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Australia fears the fallout from the East Timor chaos. But Canberra helped create that chaos.

In 1974-1975, it was clear that the collapse of the former Portuguese empire had left East Timor exposed to Jakarta’s expansionist ambitions. The dominant East Timor political group, the moderately progressive Fretilin party, wanted to steer the territory to some form of independence, or at least autonomy.

But Canberra, in its Realpolitik wisdom, decided otherwise. With the help of Richard Woolcott, an activist ambassador in Jakarta, it decided that Australia’s relations with Indonesia were far more important than the fate of less than a million East Timorese, despite the fact that just three decades earlier these same people had suffered horribly from Japanese military reprisals for assisting Australian troops there.

Canberra was helped in that decision by the fact that the West, the United States especially, viewed as dangerously leftwing the Lisbon government that had overthrown the previous rightwing Salazar Caetano regime and had liberated the colonies. In the former Portuguese colony of Angola, U.S. Secretary of State Henry Kissinger had already seen fit to encourage the antigovernment uprising that continues to cause such dreadful suffering there, simply because the new government there mouthed Marxist slogans. Fretilin was suspected of the same leftist tendencies.

Australian Prime Minister Gough Whitlam accepted this anti-Fretilin wisdom. As a rather self-inflated politician of the left, he liked the idea he could go along with the hawkish Realpolitik of the Canberra bureaucracy, while presiding over the collapse of yet another colonial empire. At a Cairns meeting in September 1975 with Indonesian President Suharto, Whitlam gave the crucial green light to an Indonesian military takeover.

Soon after, the first round of the massacres that were to see Fretilin eliminated, together with an estimated one-third of the East Timor population, got under way.

Since then, both Canberra and Whitlam have tried to salvage their discredited faces by claiming that since no one could stop an Indonesian invasion at the time they simply went along with the inevitable. But in that case, did they have to go out of their way to tell Jakarta secretly they would help muzzle Fretilin and other activists fleeing to Darwin?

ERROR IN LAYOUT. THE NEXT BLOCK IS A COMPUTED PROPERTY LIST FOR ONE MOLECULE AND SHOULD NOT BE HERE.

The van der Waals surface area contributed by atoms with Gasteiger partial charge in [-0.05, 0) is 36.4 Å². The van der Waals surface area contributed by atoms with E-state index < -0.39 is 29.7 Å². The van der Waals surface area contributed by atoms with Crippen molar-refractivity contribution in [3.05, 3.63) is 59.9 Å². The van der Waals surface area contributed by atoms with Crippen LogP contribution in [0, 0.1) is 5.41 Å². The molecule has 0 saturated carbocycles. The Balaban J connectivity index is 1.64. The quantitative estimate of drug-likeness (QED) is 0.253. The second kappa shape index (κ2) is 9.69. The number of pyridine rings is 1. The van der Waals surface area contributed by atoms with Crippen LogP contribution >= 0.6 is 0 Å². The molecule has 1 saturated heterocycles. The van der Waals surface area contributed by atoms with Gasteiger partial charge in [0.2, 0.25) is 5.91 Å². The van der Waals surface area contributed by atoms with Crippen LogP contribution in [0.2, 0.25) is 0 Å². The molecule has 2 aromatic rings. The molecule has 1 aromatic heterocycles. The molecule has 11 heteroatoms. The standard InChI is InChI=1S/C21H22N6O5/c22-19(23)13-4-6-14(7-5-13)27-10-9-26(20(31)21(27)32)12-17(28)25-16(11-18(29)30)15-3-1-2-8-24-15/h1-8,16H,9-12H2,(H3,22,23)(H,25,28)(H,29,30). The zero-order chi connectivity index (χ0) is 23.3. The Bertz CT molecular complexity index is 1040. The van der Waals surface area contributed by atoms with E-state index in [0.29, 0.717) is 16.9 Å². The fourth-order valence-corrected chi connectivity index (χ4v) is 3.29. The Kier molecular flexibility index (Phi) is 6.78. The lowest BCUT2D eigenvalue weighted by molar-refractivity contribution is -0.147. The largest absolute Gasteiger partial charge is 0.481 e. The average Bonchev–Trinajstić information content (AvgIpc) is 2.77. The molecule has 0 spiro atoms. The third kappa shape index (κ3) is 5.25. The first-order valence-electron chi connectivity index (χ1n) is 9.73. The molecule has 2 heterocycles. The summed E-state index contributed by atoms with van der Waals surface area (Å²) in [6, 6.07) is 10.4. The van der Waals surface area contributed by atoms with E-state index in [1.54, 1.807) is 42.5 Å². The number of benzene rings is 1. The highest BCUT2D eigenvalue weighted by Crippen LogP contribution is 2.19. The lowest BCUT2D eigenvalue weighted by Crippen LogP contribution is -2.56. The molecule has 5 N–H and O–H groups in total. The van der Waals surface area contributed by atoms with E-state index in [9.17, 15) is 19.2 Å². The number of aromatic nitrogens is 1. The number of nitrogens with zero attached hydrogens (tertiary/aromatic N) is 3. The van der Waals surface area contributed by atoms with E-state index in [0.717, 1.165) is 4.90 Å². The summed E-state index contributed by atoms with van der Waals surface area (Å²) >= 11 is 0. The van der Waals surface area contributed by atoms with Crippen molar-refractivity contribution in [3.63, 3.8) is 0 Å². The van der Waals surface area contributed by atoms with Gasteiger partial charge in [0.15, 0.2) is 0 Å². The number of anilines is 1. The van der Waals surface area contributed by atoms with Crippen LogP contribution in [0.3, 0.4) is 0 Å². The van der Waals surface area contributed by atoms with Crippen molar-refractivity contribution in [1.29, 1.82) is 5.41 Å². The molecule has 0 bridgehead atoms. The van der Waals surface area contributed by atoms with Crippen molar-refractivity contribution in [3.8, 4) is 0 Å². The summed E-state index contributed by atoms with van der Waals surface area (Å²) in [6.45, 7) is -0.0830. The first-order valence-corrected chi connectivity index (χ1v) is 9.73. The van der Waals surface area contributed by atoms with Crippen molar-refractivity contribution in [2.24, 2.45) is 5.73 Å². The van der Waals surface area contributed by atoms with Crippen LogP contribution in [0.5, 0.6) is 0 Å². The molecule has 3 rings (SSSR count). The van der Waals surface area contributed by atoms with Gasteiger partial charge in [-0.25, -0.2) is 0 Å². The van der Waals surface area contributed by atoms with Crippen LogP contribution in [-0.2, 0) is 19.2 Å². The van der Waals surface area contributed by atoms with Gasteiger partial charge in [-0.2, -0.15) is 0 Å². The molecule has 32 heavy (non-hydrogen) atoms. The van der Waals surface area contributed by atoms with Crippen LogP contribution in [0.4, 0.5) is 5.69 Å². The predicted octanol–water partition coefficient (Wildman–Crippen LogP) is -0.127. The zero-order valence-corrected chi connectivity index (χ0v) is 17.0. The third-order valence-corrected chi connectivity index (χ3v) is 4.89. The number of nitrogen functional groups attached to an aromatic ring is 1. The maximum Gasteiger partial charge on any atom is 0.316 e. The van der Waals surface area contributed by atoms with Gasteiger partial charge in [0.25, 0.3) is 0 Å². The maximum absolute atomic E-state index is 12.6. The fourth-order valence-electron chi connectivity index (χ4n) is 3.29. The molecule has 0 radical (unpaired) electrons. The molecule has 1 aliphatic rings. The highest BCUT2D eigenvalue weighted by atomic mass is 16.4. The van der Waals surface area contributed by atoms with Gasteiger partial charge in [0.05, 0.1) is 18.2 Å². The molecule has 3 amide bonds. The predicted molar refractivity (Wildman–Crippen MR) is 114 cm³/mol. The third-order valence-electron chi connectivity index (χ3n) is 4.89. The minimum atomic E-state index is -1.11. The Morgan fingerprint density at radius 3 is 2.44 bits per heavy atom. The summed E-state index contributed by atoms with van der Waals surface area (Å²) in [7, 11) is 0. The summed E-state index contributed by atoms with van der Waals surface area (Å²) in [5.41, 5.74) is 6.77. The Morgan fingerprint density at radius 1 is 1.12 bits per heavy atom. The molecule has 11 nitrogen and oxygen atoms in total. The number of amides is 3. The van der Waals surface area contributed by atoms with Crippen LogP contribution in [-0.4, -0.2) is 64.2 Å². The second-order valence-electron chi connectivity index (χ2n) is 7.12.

And did Australia have to work actively for years in the U.N. Decolonization Committee in a vain bid to lobby votes against the large bloc of Latin American and pro-Portugal nations in the committee who were determined to keep the East Timor question alive?

By doing so, these nations, together with the incredible, Vietnam-style bravery of East Timorese guerrilla forces fighting out of tunnels and jungles, were eventually able to turn world opinion in favor of the recent referendum on independence.

But as the world now realizes, the voice of the ordinary people in East Timor is one thing. Persuading the people with the guns is another, especially when, as in Indonesia, they have had more than three decades to discover the power of the gun.

For the tragedy of East Timor did not begin in 1975. It began in 1965 when our Western hawks, fresh from their failures to prevent the election of Lee Kuan Yew, then seen as a dangerous procommunist, from being elected to run Singapore, and to promote a Sumatra-based military coup against President Sukarno’s regime in Indonesia, then got themselves involved in heading off an attempt by the electorally dominant Indonesian Communist Party seeking to move against yet another suspected military coup against Sukarno.

The details of what happened in 1965 are murky. What is clear is that when the Indonesian military suppressed the Communist Party, they felt free to wipe out all forms of leftwing activity from the Indonesian islands. Some 500,000 people, including intellectuals, teachers, trade unionists, welfare activists — the usual list of victims when anticommunist killing squads are unleashed — were wiped out in two months.

At the time, Australia and most other Western anticommunist governments were not unhappy to see these killings. Many in Canberra saw them as crucial to Australia’s defense against an alleged Asian communist threat. The brutality of the killings was irrelevant.

Today in East Timor they should be beginning to realize it was relevant.

I myself have a great liking for the Indonesian people. I have been there several times to explain my theory that but for Dutch colonization it is very likely Indonesia could have developed much on the pattern of Tokugawa feudalism and Meiji modernization.

But as with the Japanese, the Indonesians are also given to bouts of emotional frenzy. In Japan, that has been tamed somewhat by defeat in war. But with the Indonesians, the Javanese especially, it remains raw, particularly when people of different beliefs or ethnicity are involved. One result is that we have borrowed the word “amok” from their language.

“Amok” is what we are seeing in East Timor now. It need never have happened. A referendum calling simply for weaker links with Jakarta rather than complete independence was enough. But with the same absolutism that we saw over Kosovo, our Western policymakers now seem to want total solutions. It was inevitable that Indonesian nationalistic forces would object to any breakup of territory, and the vicious militias close to the Indonesian military would be unleashed.

Once again, the East Timor people have to suffer for our Western mistakes.

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